Metaphorical Archaeology

Here’s the first two paragraphs of a thirty page paper I dropped off yesterday:

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Archaeology and photography, both considered projects and products of modernity, have extensively exchanged metaphorical weight throughout their complimentary histories.  As early as 1839, Dominique François Jean Arago enthusiastically embraced photography as a means to accurately “copy the millions of hieroglyphics which cover even the exterior of the great monuments of Thebes, Memphis, Karnak” in a way that would “excel the woks of the most accomplished painters, in fidelity of detail and true reproduction of the local atmosphere” (Peabody Museum of Archaeology and Ethnology., et al. 1986:73).  Fox Talbot, the inventor of the ‘Calotype’ process in 1841, was an antiquarian and took photographs of manuscripts, engravings, and busts (Dorrell 1989).  While archaeologists have considered photography as an attractive and theoretically transparent way to quickly document sites and artifacts, critics and theorists of photography have drawn on archaeological metaphors to describe and understand photographs.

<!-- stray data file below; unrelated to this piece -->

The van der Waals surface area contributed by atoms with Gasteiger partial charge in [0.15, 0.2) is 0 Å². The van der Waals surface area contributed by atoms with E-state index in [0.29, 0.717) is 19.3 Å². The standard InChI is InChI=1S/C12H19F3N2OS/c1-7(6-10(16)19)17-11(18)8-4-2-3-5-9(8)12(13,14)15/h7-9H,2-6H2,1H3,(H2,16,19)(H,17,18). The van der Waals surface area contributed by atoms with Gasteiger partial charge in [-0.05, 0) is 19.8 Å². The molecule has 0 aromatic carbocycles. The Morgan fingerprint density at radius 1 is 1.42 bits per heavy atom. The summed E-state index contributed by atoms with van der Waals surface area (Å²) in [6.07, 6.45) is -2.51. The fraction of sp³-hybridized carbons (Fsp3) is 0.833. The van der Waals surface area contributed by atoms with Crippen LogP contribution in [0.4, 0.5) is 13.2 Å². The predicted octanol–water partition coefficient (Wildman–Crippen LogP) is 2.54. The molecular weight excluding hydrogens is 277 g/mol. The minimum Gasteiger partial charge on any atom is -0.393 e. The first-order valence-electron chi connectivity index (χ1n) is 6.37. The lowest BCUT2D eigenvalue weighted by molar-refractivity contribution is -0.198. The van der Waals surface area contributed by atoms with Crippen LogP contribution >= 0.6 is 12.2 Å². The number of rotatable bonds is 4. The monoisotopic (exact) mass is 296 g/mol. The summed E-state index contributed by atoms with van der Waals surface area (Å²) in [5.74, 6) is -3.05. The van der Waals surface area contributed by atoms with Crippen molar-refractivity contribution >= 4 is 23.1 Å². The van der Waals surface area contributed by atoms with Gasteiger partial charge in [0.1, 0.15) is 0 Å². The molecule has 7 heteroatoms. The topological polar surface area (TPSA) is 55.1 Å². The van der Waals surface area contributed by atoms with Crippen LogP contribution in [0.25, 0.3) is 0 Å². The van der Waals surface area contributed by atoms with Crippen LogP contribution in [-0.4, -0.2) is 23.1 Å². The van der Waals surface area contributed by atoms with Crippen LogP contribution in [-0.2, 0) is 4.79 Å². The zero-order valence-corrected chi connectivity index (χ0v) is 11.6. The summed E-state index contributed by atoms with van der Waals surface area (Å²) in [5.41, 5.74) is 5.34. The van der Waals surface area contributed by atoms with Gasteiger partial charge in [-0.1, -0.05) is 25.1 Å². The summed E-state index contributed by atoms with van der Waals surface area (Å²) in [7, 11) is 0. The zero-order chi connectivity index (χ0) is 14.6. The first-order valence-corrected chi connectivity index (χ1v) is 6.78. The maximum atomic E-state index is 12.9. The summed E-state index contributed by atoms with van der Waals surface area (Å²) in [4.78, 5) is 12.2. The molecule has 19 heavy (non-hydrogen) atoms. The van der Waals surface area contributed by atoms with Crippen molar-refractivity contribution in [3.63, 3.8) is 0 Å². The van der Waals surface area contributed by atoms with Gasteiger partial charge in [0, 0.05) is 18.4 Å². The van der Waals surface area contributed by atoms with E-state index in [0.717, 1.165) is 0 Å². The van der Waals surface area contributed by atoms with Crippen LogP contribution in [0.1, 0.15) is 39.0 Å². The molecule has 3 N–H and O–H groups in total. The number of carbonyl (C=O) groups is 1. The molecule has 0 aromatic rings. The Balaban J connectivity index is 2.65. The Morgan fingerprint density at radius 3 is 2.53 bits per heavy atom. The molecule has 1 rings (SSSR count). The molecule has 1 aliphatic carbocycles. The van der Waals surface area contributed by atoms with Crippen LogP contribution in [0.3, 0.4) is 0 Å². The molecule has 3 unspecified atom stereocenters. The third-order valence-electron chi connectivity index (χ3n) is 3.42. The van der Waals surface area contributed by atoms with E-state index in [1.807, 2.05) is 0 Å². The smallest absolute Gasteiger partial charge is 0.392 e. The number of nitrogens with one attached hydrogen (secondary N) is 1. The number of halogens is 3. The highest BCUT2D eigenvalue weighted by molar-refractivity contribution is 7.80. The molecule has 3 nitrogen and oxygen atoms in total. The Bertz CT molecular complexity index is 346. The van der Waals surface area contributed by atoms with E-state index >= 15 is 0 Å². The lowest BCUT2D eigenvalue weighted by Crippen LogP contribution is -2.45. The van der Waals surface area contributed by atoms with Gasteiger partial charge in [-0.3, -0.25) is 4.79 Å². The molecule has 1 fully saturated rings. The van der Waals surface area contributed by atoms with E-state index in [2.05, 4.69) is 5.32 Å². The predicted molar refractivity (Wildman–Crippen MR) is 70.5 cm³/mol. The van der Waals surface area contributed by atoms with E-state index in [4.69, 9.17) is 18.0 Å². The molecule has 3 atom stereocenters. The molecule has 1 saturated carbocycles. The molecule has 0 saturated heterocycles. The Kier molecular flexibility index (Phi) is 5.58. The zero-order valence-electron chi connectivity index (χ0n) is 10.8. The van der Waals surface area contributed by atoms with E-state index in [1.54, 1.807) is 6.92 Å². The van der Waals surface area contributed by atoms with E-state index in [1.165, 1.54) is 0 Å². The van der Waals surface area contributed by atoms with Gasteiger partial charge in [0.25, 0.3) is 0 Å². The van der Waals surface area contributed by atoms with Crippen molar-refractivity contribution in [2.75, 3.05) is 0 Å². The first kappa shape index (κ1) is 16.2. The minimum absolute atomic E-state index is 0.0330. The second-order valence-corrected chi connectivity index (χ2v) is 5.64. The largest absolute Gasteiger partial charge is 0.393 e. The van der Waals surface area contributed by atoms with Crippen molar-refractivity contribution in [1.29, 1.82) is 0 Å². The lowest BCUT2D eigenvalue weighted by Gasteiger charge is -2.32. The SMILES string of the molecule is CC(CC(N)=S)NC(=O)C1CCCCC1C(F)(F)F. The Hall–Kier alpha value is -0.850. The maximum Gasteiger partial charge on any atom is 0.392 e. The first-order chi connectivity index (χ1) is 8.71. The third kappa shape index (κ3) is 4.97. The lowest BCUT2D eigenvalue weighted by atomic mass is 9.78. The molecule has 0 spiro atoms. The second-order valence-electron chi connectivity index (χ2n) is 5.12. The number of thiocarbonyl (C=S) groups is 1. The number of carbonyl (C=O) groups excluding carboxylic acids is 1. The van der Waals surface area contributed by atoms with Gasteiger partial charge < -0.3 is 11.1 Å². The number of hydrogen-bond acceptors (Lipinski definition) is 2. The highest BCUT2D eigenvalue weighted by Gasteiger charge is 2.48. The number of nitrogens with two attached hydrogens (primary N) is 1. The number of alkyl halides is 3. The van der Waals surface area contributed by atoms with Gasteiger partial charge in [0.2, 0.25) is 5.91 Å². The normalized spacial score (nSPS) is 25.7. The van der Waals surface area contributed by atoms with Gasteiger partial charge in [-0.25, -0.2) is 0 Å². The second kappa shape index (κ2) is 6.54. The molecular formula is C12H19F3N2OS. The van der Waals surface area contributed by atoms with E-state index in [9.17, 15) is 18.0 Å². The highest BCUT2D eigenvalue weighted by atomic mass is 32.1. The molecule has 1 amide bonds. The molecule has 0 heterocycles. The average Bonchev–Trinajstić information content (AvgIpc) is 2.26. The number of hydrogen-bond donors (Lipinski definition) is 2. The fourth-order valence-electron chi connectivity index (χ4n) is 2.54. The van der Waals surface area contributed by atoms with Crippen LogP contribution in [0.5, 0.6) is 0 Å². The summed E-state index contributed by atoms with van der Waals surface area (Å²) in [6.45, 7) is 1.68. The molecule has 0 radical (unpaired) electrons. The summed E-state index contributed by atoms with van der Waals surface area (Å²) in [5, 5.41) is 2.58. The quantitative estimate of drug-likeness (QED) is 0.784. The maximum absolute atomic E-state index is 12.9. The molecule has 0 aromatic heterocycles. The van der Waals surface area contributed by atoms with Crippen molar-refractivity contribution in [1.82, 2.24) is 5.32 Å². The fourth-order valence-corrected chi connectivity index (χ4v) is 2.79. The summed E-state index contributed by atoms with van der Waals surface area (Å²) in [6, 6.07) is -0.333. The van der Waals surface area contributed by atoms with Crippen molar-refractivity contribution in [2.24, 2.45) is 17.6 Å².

In describing Niepce’s first photograph, Clarke declares it “not so much an image as an archaeological fragment” due to poor quality and representation (1997:12).  Sontag spells out this relationship, stating that “photographs are, of course, artifacts” (1977:69).  They “turn the past into a consumable object” (68), by “slicing out this moment and freezing it” (15), “giv(ing) people an imaginary possession of a past that is unreal” (9).  Berger expands on Sontag, acknowledging that “photographs are relics of the past, traces of what has happened (1980:61), but champions creating an “alternative photography” wherein photographs are contextualized, situated through social and political memory.  Barthes further obscures the relationship between the photograph and the ‘reality’ of the past by stating that “the reading of the photograph is thus always historical” (1977:28).  While the linkage between artifact and past meaning has been problematized extensively in archaeology, its apparently objective use of photography as a tool to represent scientific process has only recently been called into question.  Shanks (1997) destabilizes the use of photographs as “transparent windows”, situating ‘photowork’ within a specific framework of cultural production within archaeology.
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I’ll post the rest as a pdf after I’ve, um, read it.  Now, on to finish the big lit review I have due to my advisor!

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